Many people are in a hurry to get their taxes done as soon as possible. But until you get all the tax forms you'll receive from various sources -- including your employer, your bank, and the brokers or financial institutions you use to hold your investments -- you won't be able to prepare your return properly. Below, we'll look at when key tax forms come out, and when you can expect to get them.
W-2s: Jan. 31
For most taxpayers, wages and salary income are the biggest sources of income, and those are reported on Form W-2. Employers must submit W-2 forms by Jan. 31, and employees must get their copies by that date as well.
The W-2 is especially important because it has records of your withholding for federal and state income taxes. In addition, you can find withholding for most other purposes, including employer retirement-plan contributions, health-insurance costs, and optional items like flexible spending arrangements. If February comes without your having gotten a W-2, it's smart to go to your employer as soon as possible to make sure that you get the information you need.
Most 1098 and 1099 forms: Jan. 31
Most of the information that you'll get from banks and other financial institutions should come to you by the same date as your W-2. The IRS requires that those institutions filing Forms 1098 and 1099, along with some other less common forms, provide information to recipients by Jan. 31. That's true even though the dates by which those institutions must have filed those forms with the IRS are typically later, with Feb. 28 being the due date for paper versions and March 31 being the electronic filing deadline.
Common forms include 1099-INT to report interest income, 1099-DIV for dividend income, 1099-R for retirement-plan distributions, and 1098 for mortgage interest and related costs from mortgage lenders. In addition, 1099-MISC forms must be in taxpayers' hands by Jan. 31 if they include nonemployee compensation.
Some 1099s: Feb. 15
Providers have a little extra time to provide certain types of 1099 forms. If you've sold securities during the year, then you'll get a 1099-B form from your broker or fund company, and it must be provided by Feb. 15. Form 1099-S for real-estate sales has the same requirement, and 1099-MISC forms are due Feb. 15 for some situations as well, including reports of payments in lieu of dividends, or interest or proceeds paid to an attorney.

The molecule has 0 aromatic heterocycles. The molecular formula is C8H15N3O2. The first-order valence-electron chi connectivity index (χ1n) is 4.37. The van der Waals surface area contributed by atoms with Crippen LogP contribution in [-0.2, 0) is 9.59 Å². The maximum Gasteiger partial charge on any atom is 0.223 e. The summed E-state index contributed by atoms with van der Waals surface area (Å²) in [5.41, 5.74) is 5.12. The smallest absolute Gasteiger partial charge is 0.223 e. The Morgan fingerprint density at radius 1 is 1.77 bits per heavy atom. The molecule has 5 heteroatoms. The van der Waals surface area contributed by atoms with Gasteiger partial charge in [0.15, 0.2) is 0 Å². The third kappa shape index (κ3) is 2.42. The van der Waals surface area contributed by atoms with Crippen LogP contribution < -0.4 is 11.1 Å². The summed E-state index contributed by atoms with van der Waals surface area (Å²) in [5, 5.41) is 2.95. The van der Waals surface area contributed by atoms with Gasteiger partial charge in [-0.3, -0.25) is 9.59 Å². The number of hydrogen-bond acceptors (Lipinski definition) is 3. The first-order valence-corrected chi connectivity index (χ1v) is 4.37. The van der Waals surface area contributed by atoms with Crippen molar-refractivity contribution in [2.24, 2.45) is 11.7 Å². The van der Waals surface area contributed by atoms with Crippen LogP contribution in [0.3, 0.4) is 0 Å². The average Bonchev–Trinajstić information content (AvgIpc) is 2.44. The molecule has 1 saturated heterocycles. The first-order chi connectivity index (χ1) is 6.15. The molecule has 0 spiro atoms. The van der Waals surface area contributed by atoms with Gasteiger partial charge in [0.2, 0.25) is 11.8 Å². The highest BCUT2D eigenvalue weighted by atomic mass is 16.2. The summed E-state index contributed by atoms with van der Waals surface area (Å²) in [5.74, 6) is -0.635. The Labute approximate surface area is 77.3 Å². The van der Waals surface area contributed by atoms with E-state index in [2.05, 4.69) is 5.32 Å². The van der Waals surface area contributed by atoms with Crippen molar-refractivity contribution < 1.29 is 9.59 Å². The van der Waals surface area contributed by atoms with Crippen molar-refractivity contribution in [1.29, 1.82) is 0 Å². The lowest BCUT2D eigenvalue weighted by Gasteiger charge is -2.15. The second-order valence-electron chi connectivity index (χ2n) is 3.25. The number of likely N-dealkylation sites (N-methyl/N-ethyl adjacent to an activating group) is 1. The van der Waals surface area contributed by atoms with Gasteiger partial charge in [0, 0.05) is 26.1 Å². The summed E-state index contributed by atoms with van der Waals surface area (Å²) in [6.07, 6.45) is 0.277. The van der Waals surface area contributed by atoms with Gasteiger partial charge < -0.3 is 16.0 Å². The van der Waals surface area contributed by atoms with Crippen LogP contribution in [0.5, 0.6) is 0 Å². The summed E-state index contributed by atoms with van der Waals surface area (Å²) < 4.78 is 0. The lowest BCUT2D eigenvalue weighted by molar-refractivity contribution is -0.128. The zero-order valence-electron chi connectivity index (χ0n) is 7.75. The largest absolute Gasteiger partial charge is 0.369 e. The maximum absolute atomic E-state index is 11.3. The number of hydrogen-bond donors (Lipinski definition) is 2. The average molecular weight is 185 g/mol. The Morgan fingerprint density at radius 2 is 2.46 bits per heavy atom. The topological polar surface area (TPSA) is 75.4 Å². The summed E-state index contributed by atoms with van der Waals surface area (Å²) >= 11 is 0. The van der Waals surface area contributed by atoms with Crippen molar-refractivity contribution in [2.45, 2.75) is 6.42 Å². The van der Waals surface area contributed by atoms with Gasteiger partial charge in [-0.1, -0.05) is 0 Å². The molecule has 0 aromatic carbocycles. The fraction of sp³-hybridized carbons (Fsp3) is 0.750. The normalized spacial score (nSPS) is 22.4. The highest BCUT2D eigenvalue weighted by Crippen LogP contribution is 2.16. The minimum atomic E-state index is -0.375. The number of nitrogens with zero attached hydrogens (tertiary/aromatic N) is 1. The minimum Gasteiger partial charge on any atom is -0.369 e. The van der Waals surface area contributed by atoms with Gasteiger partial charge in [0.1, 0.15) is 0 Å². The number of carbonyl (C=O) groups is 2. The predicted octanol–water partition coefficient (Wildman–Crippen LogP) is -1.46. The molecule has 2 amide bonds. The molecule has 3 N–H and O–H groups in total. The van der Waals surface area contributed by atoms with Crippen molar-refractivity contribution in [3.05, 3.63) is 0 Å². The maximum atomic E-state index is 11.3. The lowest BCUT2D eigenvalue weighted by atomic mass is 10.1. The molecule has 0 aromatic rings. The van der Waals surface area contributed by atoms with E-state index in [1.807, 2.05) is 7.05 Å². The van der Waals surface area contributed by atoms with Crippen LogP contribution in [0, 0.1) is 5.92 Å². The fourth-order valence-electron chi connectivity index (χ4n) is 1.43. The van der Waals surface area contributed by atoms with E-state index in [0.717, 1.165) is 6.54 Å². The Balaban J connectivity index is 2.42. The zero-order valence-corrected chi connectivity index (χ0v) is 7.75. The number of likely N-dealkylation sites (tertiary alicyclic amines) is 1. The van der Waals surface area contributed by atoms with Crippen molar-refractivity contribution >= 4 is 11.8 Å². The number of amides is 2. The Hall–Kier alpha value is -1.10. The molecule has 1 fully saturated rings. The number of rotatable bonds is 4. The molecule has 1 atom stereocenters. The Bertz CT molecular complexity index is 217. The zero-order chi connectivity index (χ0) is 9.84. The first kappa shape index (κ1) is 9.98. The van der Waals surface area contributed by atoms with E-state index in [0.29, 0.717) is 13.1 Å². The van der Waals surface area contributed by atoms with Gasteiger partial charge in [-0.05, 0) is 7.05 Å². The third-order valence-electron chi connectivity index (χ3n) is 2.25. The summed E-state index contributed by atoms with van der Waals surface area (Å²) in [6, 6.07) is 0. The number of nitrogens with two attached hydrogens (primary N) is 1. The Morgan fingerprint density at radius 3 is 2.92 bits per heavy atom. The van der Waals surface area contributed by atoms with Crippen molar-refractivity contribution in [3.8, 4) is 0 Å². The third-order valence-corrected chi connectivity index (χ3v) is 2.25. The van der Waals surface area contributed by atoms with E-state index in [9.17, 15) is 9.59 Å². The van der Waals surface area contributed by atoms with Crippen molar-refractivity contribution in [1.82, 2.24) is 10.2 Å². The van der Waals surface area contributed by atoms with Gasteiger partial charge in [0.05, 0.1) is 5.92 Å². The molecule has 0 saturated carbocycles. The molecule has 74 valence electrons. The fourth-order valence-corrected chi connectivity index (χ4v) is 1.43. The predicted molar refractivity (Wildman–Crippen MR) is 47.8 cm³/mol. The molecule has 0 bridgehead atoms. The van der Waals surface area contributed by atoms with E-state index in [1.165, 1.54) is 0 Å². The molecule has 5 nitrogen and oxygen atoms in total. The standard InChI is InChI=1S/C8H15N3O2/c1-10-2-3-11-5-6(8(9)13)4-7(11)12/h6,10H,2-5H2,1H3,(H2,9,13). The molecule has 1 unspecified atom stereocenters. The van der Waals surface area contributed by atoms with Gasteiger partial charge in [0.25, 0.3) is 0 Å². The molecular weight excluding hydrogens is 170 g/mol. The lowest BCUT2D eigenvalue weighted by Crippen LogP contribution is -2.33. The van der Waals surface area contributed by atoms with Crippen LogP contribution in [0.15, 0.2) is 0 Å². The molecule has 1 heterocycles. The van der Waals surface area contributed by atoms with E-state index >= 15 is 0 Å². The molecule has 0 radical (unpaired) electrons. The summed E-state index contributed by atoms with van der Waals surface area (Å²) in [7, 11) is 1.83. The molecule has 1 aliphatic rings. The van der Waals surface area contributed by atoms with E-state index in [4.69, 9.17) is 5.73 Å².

Most Schedule K-1s: March 15
If you own shares of a business entity that is organized as a partnership, such as a master limited partnership (MLP), then you'll receive a Schedule K-1 that has the information necessary for you to do your tax return. Electing large partnerships must provide their partners with a copy of Schedule K-1 by March 15.
Technically, the date by which K-1s are due to investors is typically the fourth month after the end of the tax year, which is usually April 15 for calendar-year partnerships. Yet with many MLPs and other common partnership investments using the large partnership election, most investors should expect to get their documents in March.
That said, providers are notorious for sending K-1s late. If you know you'll have investments reporting K-1s, be sure to wait to get the information before you file your tax return. If you file early, then you'll have to do an amended return, which is a substantial additional pain.
See a guide to the most commonly used tax forms:
What if I'm missing a tax form?
The key thing to do if you don't get a form is to follow up with whoever should have provided it to you. Don't just ignore it or think that you don't have to report it, because the IRS will eventually get confirmation from the entity that should have provided the tax form to you. Not reporting income -- or doing it incorrectly -- can set you up for an unwanted audit when you're least prepared for it.
Not getting tax forms on time can be a problem. By knowing when to expect your forms, you can act quickly if someone's late in getting them to you.
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